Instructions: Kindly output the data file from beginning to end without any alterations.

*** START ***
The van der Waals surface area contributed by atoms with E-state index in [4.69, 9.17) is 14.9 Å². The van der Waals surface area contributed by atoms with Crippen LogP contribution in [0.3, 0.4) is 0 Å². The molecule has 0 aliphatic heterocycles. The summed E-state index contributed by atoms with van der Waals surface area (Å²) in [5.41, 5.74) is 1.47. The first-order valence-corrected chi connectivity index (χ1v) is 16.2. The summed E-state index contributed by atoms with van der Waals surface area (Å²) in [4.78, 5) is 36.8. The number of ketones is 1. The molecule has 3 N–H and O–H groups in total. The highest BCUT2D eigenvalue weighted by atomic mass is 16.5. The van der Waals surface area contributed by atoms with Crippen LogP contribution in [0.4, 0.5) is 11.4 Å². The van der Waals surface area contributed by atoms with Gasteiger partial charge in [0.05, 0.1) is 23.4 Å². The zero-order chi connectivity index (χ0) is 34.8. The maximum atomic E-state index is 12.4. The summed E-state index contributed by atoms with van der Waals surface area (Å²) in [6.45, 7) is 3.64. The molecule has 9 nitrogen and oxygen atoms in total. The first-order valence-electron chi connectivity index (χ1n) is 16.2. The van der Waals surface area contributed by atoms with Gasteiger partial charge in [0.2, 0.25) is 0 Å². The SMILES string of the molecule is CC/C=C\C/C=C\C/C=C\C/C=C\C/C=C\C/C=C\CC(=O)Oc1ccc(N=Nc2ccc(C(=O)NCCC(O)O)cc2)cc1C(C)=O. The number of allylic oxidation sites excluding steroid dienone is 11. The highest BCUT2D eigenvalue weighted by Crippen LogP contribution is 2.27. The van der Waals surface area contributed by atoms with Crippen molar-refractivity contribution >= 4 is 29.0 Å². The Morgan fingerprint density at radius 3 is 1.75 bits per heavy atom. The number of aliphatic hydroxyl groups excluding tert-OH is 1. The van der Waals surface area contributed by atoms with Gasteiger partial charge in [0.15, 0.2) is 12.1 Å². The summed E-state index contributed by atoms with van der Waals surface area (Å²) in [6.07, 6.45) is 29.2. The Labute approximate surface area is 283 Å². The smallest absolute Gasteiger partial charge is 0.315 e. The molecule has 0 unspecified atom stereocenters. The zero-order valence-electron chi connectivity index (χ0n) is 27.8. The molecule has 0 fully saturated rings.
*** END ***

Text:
The van der Waals surface area contributed by atoms with E-state index in [4.69, 9.17) is 14.9 Å². The van der Waals surface area contributed by atoms with Crippen LogP contribution in [0.3, 0.4) is 0 Å². The molecule has 0 aliphatic heterocycles. The summed E-state index contributed by atoms with van der Waals surface area (Å²) in [5.41, 5.74) is 1.47. The first-order valence-corrected chi connectivity index (χ1v) is 16.2. The summed E-state index contributed by atoms with van der Waals surface area (Å²) in [4.78, 5) is 36.8. The number of ketones is 1. The molecule has 3 N–H and O–H groups in total. The highest BCUT2D eigenvalue weighted by atomic mass is 16.5. The van der Waals surface area contributed by atoms with Crippen LogP contribution in [0.4, 0.5) is 11.4 Å². The van der Waals surface area contributed by atoms with Gasteiger partial charge in [0.05, 0.1) is 23.4 Å². The zero-order chi connectivity index (χ0) is 34.8. The maximum atomic E-state index is 12.4. The summed E-state index contributed by atoms with van der Waals surface area (Å²) in [6.45, 7) is 3.64. The molecule has 9 nitrogen and oxygen atoms in total. The first-order valence-electron chi connectivity index (χ1n) is 16.2. The van der Waals surface area contributed by atoms with Gasteiger partial charge in [0.2, 0.25) is 0 Å². The SMILES string of the molecule is CC/C=C\C/C=C\C/C=C\C/C=C\C/C=C\C/C=C\CC(=O)Oc1ccc(N=Nc2ccc(C(=O)NCCC(O)O)cc2)cc1C(C)=O. The number of allylic oxidation sites excluding steroid dienone is 11. The highest BCUT2D eigenvalue weighted by Crippen LogP contribution is 2.27. The van der Waals surface area contributed by atoms with Crippen molar-refractivity contribution >= 4 is 29.0 Å². The Morgan fingerprint density at radius 3 is 1.75 bits per heavy atom. The number of aliphatic hydroxyl groups excluding tert-OH is 1. The van der Waals surface area contributed by atoms with Gasteiger partial charge in [0.15, 0.2) is 12.1 Å². The summed E-state index contributed by atoms with van der Waals surface area (Å²) in [6.07, 6.45) is 29.2. The Labute approximate surface area is 283 Å². The smallest absolute Gasteiger partial charge is 0.315 e. The molecule has 0 unspecified atom stereocenters. The zero-order valence-electron chi connectivity index (χ0n) is 27.8. The molecule has 0 fully saturated rings.